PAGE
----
Today we’ll evaluate W.W. Grainger, Inc. (NYSE:GWW) to determine whether it could have potential as an investment idea. Specifically, we’re going to calculate its Return On Capital Employed (ROCE), in the hopes of getting some insight into the business.
Firstly, we’ll go over how we calculate ROCE. Then we’ll compare its ROCE to similar companies. Last but not least, we’ll look at what impact its current liabilities have on its ROCE.
Understanding Return On Capital Employed (ROCE)
ROCE is a metric for evaluating how much pre-tax income (in percentage terms) a company earns on the capital invested in its business. In general, businesses with a higher ROCE are usually better quality. In brief, it is a useful tool, but it is not without drawbacks. Renowned investment researcher Michael Mauboussin has suggested that a high ROCE can indicate that ‘one dollar invested in the company generates value of more than one dollar’.
So, How Do We Calculate ROCE?
Analysts use this formula to calculate return on capital employed:
Return on Capital Employed = Earnings Before Interest and Tax (EBIT) ÷ (Total Assets – Current Liabilities)
Or for W.W. Grainger:
0.31 = US$1.4b ÷ (US$5.9b – US$1.5b) (Based on the trailing twelve months to December 2018.)
Therefore, W.W. Grainger has an ROCE of 31%.
Does W.W. Grainger Have A Good ROCE?
One way to assess ROCE is to compare similar companies. W.W. Grainger’s ROCE appears to be substantially greater than the 8.2% average in the Trade Distributors industry. I think that’s good to see, since it implies the company is better than other companies at making the most of its capital. Regardless of the industry comparison, in absolute terms, W.W. Grainger’s ROCE currently appears to be excellent.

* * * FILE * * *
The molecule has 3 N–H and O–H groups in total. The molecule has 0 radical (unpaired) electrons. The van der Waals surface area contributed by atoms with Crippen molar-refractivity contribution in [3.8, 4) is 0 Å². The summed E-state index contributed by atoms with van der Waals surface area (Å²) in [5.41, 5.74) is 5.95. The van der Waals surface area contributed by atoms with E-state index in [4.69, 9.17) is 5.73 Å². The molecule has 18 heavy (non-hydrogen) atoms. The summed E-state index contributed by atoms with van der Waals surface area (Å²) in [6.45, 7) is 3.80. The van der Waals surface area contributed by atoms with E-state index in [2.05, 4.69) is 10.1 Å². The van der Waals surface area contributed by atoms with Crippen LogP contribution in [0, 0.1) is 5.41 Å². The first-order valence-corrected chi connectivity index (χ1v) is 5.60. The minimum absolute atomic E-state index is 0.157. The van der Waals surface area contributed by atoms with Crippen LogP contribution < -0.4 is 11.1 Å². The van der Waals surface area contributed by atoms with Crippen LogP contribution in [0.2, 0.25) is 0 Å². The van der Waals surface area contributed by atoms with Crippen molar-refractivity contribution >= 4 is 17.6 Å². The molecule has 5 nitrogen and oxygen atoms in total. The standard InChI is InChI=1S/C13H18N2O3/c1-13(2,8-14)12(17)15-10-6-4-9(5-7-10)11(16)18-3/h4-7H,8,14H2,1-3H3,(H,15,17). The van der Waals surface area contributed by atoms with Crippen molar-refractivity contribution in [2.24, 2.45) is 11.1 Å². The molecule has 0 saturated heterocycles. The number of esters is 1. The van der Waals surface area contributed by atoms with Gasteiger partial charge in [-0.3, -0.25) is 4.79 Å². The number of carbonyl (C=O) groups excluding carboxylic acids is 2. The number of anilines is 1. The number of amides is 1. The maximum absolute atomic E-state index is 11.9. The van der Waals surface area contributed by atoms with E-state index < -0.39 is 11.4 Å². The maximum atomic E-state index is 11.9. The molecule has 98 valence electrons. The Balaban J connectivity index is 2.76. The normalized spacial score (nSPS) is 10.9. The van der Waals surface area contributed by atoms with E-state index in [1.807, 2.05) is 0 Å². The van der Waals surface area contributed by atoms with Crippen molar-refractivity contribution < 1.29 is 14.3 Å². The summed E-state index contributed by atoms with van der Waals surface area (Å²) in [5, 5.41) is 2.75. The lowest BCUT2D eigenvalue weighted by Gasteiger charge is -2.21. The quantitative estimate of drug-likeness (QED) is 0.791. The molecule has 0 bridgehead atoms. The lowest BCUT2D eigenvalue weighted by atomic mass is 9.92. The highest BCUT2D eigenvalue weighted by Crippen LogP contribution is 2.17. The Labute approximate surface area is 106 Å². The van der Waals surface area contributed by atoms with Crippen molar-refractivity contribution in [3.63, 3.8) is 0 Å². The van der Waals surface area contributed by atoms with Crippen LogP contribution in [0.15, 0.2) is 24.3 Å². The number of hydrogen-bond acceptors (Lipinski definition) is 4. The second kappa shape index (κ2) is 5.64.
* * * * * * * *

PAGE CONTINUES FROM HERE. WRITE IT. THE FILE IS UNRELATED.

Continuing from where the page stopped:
Remember that this metric is backwards looking – it shows what has happened in the past, and does not accurately predict the future. Companies in cyclical industries can be difficult to understand using ROCE, as returns typically look high during boom times, and low during busts. ROCE is, after all, simply a snap shot of a single year. Since the future is so important for investors, you should check out our free report on analyst forecasts for W.W. Grainger.
Do W.W. Grainger’s Current Liabilities Skew Its ROCE?
Current liabilities include invoices, such as supplier payments, short-term debt, or a tax bill, that need to be paid within 12 months. The ROCE equation subtracts current liabilities from capital employed, so a company with a lot of current liabilities appears to have less capital employed, and a higher ROCE than otherwise. To check the impact of this, we calculate if a company has high current liabilities relative to its total assets.
W.W. Grainger has total assets of US$5.9b and current liabilities of US$1.5b. As a result, its current liabilities are equal to approximately 26% of its total assets. The fairly low level of current liabilities won’t have much impact on the already great ROCE.
What We Can Learn From W.W. Grainger’s ROCE
With low current liabilities and a high ROCE, W.W. Grainger could be worthy of further investigation. W.W. Grainger shapes up well under this analysis, but it is far from the only business delivering excellent numbers . You might also want to check this free collection of companies delivering excellent earnings growth.
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If you spot an error that warrants correction, please contact the editor at email@example.com. This article by Simply Wall St is general in nature. It does not constitute a recommendation to buy or sell any stock, and does not take account of your objectives, or your financial situation. Simply Wall St has no position in the stocks mentioned. Thank you for reading.